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November 22, 2007

How to use a circular saw

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Some people would say that circular saws are not for weenies, but they would be wrong. It doesn’t matter where you rank on the courage scale; if you have a molecule of desire to build stuff you can learn to handle this tool with the unflagging authority of a bra saleswoman.

You’ll love the freedom your saw gives you to dream up projects. Whether you want to build a tool shed,a night table, a deck, a sandbox, a raised border or a garden bench, your circular saw will be your favourite assistant. The only thing it can’t do is bring beer.

Putting off learning how to master your circular saw will only keep you from expressing the full range of your creativity (desks, go-carts, cat scratching posts, full-size replicas of Howard Hughes' Spruce Goose) so here’s a quickie tutorial on the features of your circular saw...

P1010189_web Examine your saw. A corded circular saw has more power than most battery operated models. Other than that all circular saws perform the same glorious function. They cut wood in nice straight lines with minimum effort and they do it faster than stink. Plus, modern circular saws have blade guards and electric brakes to minimize danger to your body parts.

The blade protrudes out of a flat metal soleplate. You can adjust the soleplate to expose more or less of the blade. This is an exciting feature. Why? Because the soleplate adjustment allows you to make deep cuts through thick lumber, or shallow cuts through thinner material like plywood.  Loosen the wing-nut (usually at the rear of the motor) to slide the soleplate up and down, revealing more or less of the blade. Then re-tighten the wing-nut. The soleplate adjustment can be sticky, especially if it hasn’t been used often.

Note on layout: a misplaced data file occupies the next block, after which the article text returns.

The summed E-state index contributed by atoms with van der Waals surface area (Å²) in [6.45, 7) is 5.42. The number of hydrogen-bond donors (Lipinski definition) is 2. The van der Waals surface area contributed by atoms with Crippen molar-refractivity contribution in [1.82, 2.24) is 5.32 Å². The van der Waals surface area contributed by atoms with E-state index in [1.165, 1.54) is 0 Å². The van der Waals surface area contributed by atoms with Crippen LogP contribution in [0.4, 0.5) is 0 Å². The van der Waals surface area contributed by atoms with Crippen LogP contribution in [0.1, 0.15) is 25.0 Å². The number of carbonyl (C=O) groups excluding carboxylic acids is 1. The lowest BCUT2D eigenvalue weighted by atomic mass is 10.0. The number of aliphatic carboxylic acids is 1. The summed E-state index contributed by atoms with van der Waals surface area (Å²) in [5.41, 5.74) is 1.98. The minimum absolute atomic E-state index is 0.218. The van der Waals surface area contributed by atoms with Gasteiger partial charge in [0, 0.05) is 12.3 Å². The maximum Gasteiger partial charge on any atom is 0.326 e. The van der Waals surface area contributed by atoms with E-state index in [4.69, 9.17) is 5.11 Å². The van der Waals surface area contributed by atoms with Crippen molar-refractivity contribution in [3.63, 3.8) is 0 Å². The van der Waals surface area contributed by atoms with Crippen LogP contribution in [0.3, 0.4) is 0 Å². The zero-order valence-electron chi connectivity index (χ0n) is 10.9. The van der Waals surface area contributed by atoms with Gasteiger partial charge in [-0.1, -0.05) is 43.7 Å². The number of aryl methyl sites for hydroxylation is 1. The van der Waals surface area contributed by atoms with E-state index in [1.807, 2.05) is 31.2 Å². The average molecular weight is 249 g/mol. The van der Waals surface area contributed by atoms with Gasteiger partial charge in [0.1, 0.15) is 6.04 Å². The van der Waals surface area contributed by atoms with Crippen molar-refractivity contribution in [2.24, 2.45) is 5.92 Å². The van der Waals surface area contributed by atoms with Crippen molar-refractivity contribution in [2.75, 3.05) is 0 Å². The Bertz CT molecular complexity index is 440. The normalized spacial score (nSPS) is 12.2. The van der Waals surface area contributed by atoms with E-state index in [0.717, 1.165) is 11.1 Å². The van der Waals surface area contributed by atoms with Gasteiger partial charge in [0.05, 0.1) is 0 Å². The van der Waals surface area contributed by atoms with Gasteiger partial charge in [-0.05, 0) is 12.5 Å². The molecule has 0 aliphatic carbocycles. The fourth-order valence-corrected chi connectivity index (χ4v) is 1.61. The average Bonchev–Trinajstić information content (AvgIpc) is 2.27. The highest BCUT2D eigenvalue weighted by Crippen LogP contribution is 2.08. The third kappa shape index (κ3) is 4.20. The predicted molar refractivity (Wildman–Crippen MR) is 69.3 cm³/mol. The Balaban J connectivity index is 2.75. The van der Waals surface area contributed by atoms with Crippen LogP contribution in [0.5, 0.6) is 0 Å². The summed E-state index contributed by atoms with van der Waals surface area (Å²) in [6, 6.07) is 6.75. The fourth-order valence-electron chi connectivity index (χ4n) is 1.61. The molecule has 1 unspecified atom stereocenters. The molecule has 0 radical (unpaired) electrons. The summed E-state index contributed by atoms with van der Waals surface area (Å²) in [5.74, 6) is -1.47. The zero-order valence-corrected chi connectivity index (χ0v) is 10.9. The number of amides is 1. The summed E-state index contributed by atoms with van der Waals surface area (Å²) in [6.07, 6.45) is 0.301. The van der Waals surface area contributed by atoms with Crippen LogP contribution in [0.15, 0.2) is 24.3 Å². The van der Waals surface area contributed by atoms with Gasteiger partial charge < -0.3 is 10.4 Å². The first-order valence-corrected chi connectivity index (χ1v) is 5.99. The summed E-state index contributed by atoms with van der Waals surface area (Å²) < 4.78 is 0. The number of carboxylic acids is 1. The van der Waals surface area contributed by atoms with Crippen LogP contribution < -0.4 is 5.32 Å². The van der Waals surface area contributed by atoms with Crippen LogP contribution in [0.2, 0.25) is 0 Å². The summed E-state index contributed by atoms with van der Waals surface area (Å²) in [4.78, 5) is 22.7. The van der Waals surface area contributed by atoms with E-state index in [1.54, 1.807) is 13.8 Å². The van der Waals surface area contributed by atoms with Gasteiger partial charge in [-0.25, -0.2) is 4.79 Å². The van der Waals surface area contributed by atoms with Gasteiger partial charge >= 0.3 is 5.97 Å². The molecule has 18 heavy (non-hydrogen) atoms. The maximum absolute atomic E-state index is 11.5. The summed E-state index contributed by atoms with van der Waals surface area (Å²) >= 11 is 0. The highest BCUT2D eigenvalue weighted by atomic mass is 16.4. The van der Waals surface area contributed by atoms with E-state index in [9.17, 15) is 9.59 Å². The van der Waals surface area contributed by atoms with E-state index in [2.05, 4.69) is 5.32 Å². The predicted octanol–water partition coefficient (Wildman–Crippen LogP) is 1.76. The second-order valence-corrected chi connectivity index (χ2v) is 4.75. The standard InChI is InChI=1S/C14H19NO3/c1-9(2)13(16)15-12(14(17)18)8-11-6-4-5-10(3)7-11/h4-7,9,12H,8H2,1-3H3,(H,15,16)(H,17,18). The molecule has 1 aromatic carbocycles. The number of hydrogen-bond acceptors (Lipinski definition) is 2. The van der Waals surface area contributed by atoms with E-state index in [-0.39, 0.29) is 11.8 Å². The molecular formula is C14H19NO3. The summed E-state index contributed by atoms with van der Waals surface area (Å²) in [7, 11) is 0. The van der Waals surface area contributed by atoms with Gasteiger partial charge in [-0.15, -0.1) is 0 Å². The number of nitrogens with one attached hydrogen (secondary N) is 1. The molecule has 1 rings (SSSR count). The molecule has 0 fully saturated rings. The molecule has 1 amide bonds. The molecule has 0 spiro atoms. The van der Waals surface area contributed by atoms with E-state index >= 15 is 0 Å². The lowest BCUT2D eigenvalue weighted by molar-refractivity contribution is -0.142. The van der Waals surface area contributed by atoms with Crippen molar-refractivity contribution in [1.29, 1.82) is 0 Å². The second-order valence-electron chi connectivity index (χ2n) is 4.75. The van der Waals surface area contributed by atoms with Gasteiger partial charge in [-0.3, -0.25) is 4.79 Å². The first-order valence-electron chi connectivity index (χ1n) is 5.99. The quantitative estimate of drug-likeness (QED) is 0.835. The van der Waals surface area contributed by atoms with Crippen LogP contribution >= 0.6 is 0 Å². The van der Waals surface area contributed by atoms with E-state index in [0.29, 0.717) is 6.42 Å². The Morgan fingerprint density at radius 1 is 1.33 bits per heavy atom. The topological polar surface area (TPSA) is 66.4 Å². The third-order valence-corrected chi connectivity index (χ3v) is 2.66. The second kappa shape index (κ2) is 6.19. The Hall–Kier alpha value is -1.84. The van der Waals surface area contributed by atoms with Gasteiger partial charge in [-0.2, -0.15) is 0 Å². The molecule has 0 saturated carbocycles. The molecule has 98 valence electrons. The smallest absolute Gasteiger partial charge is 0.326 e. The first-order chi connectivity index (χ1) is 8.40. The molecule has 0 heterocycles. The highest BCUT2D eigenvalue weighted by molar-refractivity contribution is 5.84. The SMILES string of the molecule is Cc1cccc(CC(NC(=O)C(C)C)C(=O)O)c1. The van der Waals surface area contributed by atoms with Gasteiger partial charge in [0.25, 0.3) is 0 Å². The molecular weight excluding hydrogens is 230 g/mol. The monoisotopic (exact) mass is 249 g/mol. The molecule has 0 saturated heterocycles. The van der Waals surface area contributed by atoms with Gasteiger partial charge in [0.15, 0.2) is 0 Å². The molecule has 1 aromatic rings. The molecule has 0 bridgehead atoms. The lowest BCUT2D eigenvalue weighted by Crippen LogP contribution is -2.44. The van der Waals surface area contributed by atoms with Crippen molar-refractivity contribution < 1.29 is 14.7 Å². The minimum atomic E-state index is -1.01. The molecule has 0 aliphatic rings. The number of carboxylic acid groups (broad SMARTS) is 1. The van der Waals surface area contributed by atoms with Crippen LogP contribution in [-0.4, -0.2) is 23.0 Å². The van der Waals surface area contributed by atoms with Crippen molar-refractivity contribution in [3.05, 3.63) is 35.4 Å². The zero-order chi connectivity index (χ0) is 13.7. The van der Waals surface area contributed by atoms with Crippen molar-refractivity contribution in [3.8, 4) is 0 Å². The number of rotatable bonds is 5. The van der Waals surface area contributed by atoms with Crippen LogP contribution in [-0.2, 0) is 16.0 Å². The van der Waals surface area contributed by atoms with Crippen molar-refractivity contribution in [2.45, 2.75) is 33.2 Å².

Most people don’t bother adjusting their soleplate, ever. But here’s why you'd want to. The blade can bind in your work piece if you have too much blade exposed. Sometimes the saw jerks backwards toward you like Killdozer. This is called ‘kickback’. Kickback sucks.  So minimize your chances of kickback by setting your blade one-quarter of an inch deeper than the thickness of the wood you’re cutting, and never force the blade forward if it’s binding. End of lecture. For now.

P1010180_high_resAnother adjustment that will leave you breathless is the bevel adjustment. It allows your saw to make cuts on any angle up to about 50 degrees. Why would you want this? Well, you might need to miter the corners of your sandbox or bevel the edge of a bench, or you might want to hotdog with a little crown-moulding. To adjust the bevel, locate another wing-nut, usually in front of the motor. It’s ensconced in a little protractor assembly. Loosen the wing-nut and push on the edge of the soleplate to tilt the cutting angle. Oh baby.

 

P1010175_high_resMany saws come with a ripping guide, a metal t-shaped bar that you affix to the sole plate with another handy wing-nut. The ripping guide runs against the edge of the lumber you’re working on and keeps your cut beautifully square. If your saw didn’t come with a ripping guide you can order one from the manufacturer or call a family meeting and state firmly that the quality of everyone’s lives would improve if you had a ripping guide.

 

Irwin_marathon_framing_blade

Give your saw the spa treatment by installing an Irwin Marathon blade ($10), the fastest, easiest dang framing blade you’ll ever work with. It has special vents to cool the blade as you're cutting, so the blade won't warp.

 

 

 

 

 

 

 

 

Skil_saw_2 When you’re changing the blade, here’s a tip – if the blade is housed on the left side of your saw (as pictured right), the threading is reversed. To loosen the bolt you have to turn it clockwise, not counter-clockwise. The point of the reversed threading is that once you’ve tightened the new blade into position, every time you use the blade it actually tightens itself as it cuts, so the blade can never go flying off. Don’t you feel better knowing that? 

If I've confused you, just know this: No matter which side your blade is on, you’ll be loosening the blade in the direction of rotation, and tightening it in the opposite direction.  The blade usually has a big arrow on it so there can be no question. 

Additional resources:  Watch Mag's Video about learning how to use a circular saw.

French_blue_garden_trug P.S.  We have free instructions for you if you'd like to make Mag's blue garden trug.

Comments

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Very, very nicely done!

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